My recent interview with Lateral Action got me thinking about “Myth”:
The way artists market themselves is by having a great story, by having a “Myth”. Telling anecdotal stories about Warhol, Pollack, Basquiat, Van Gogh is both (A) fun and (B) has a mythical dimension… if they didn’t, they wouldn’t have had movies made about them. The art feeds the myth. The myth feeds the art.
We all know how mythologies build up around art and artists, that over time informs the artist’s work itself.
Warhol’s weirdly destructive social scene at The Factory in the 1960s. Pollack’s excessive drinking. Van Gough’s descent into madness. Keith Haring’s wild party times in the New York gay scene…
Let’s say you spent a sizable chunk of money on a work by an artist you love. Let’s just say you couldn’t really justify it financially, you probably couldn’t afford it, but dammit, you just HAD to have it.
Let’s say you’re showing off the work to a friend, which is now proudly hanging in your office. Let’s say your friend never heard of the artist before.
“What???” your friend says, “You spent HOW MUCH on that? But it’s only some green and blue blotches!”
So you give your friend some background information. You tell him how famous the guy was back in New York in the 1970s, how “Breakthrough” his work was at the time, how he was influenced by Famous Artists A, B and C, and how he went on to influence Later Famous Artists X, Y and Z. You tell anecdotal stories about his tumultuous marriage to a famous, Japanese novelist [who’s work is also now making a comeback], and his up-and-down, booze-soaked relationship with Famous Artist K, his brief, heartbreaking love affair with Famously Tragic Socialite P, his battle with alcohol and drugs, and the old farm he retired to up in Woodstock, New York.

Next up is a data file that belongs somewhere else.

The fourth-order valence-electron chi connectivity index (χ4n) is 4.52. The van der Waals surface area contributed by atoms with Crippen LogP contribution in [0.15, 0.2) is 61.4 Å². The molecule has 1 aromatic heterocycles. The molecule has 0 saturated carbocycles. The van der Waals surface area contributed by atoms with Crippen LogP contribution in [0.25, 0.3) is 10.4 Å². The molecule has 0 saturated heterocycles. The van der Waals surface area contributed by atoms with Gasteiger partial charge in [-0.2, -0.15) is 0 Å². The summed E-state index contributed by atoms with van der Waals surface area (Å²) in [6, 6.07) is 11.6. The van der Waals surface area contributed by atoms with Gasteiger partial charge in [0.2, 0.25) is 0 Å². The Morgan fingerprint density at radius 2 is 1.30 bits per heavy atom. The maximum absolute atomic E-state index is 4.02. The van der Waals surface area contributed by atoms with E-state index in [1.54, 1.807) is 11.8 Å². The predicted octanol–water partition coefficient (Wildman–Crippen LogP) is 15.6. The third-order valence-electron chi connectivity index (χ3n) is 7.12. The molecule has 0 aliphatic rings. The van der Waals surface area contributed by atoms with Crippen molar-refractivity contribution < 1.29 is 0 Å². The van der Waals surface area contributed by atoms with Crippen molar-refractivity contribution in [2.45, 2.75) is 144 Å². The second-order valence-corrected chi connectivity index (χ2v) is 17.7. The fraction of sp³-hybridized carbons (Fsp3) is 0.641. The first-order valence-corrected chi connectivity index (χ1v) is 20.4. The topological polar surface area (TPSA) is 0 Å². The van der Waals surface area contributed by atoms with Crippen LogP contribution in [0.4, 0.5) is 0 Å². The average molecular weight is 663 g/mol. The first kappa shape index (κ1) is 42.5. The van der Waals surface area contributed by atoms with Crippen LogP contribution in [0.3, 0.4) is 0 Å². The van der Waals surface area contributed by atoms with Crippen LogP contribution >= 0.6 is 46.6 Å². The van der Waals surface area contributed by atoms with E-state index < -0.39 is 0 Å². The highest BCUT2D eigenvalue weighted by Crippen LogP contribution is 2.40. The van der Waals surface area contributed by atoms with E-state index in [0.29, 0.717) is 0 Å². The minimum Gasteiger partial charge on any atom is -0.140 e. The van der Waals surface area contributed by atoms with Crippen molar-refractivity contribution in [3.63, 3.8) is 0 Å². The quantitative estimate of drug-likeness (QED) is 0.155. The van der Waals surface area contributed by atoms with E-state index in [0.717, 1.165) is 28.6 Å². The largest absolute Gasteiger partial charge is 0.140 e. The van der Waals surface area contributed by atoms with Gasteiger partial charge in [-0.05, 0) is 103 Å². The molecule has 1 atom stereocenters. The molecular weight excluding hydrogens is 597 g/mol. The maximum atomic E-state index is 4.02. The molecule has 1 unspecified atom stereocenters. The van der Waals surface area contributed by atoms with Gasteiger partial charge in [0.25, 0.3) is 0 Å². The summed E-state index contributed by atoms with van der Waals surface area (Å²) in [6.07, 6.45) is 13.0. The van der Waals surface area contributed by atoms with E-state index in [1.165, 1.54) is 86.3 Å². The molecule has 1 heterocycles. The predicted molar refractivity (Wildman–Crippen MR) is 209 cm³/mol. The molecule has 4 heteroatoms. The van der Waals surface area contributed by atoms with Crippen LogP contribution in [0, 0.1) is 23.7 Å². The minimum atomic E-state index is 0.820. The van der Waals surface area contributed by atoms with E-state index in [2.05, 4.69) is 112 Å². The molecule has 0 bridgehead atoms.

Hopefully by the time you are done with your story, though he may not end up being a collector of the artist himself, he at least will understand more clearly the work’s resonance, and why you made the purchase.
And of course, so will you. Because it wasn’t just your friend who needed to hear the story. You needed to hear the story, as well. You needed to be able to tell yourself that story, that story NEEDED TO EXIST, or else you simply would have not bought the painting in the first place. Without the story, without the “Myth”, you could not have justified purchasing the work to yourself [let alone your wife].
We don’t just do this for $40K works of art, we use the some mythological techniques when we buy computers, breakfast cereal, or bars of soap. Our lives are only as meaningful as the myths we can create for ourselves. And we like to create myths around the objects that fill up our lives. That’s what “Branding” is all about.
The more I think about marketing art, the more I think how what I’m learning applies to marketing everything else. Because art is not particularly utilitarian, the myth is key.
And unless you can understand the myth that informs whatever product you’re trying to sell, the harder your job will be. The more you can TRULY understand the myth, the bigger an edge you will have over your competition. I am right on this one.